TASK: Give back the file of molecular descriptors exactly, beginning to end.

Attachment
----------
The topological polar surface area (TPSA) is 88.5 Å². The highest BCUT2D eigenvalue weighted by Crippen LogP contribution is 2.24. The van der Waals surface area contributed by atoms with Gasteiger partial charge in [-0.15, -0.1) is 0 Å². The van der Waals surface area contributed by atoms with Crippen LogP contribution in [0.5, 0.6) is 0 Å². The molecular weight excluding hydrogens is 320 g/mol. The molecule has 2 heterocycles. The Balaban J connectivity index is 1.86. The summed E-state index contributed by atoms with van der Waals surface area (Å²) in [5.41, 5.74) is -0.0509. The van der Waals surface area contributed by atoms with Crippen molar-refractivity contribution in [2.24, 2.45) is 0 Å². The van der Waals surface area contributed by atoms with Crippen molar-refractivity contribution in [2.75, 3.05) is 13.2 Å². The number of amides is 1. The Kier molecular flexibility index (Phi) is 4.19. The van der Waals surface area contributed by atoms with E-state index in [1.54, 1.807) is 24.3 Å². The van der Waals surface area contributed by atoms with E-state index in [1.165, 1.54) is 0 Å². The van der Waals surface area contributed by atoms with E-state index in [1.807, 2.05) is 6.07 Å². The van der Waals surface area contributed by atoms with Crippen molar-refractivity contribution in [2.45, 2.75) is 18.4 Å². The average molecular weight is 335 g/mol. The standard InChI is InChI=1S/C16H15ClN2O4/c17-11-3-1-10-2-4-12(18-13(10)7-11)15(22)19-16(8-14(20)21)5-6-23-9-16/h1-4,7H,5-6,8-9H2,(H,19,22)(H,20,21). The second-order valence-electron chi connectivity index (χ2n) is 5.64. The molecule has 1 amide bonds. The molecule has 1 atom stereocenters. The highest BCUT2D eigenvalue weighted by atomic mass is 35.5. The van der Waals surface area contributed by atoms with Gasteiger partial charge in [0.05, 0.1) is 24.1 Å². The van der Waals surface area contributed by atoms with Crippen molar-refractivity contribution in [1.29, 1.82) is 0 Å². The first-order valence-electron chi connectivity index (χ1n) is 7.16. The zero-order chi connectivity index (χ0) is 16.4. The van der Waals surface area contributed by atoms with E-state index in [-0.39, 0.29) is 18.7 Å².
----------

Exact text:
The topological polar surface area (TPSA) is 88.5 Å². The highest BCUT2D eigenvalue weighted by Crippen LogP contribution is 2.24. The van der Waals surface area contributed by atoms with Gasteiger partial charge in [-0.15, -0.1) is 0 Å². The van der Waals surface area contributed by atoms with Crippen LogP contribution in [0.5, 0.6) is 0 Å². The molecular weight excluding hydrogens is 320 g/mol. The molecule has 2 heterocycles. The Balaban J connectivity index is 1.86. The summed E-state index contributed by atoms with van der Waals surface area (Å²) in [5.41, 5.74) is -0.0509. The van der Waals surface area contributed by atoms with Crippen molar-refractivity contribution in [2.24, 2.45) is 0 Å². The van der Waals surface area contributed by atoms with Crippen molar-refractivity contribution in [2.75, 3.05) is 13.2 Å². The number of amides is 1. The Kier molecular flexibility index (Phi) is 4.19. The van der Waals surface area contributed by atoms with E-state index in [1.54, 1.807) is 24.3 Å². The van der Waals surface area contributed by atoms with E-state index in [1.165, 1.54) is 0 Å². The van der Waals surface area contributed by atoms with E-state index in [1.807, 2.05) is 6.07 Å². The van der Waals surface area contributed by atoms with Crippen molar-refractivity contribution in [2.45, 2.75) is 18.4 Å². The average molecular weight is 335 g/mol. The standard InChI is InChI=1S/C16H15ClN2O4/c17-11-3-1-10-2-4-12(18-13(10)7-11)15(22)19-16(8-14(20)21)5-6-23-9-16/h1-4,7H,5-6,8-9H2,(H,19,22)(H,20,21). The second-order valence-electron chi connectivity index (χ2n) is 5.64. The molecule has 1 amide bonds. The molecule has 1 atom stereocenters. The highest BCUT2D eigenvalue weighted by atomic mass is 35.5. The van der Waals surface area contributed by atoms with Gasteiger partial charge in [0.05, 0.1) is 24.1 Å². The van der Waals surface area contributed by atoms with Crippen molar-refractivity contribution in [1.29, 1.82) is 0 Å². The first-order valence-electron chi connectivity index (χ1n) is 7.16. The zero-order chi connectivity index (χ0) is 16.4. The van der Waals surface area contributed by atoms with E-state index in [-0.39, 0.29) is 18.7 Å².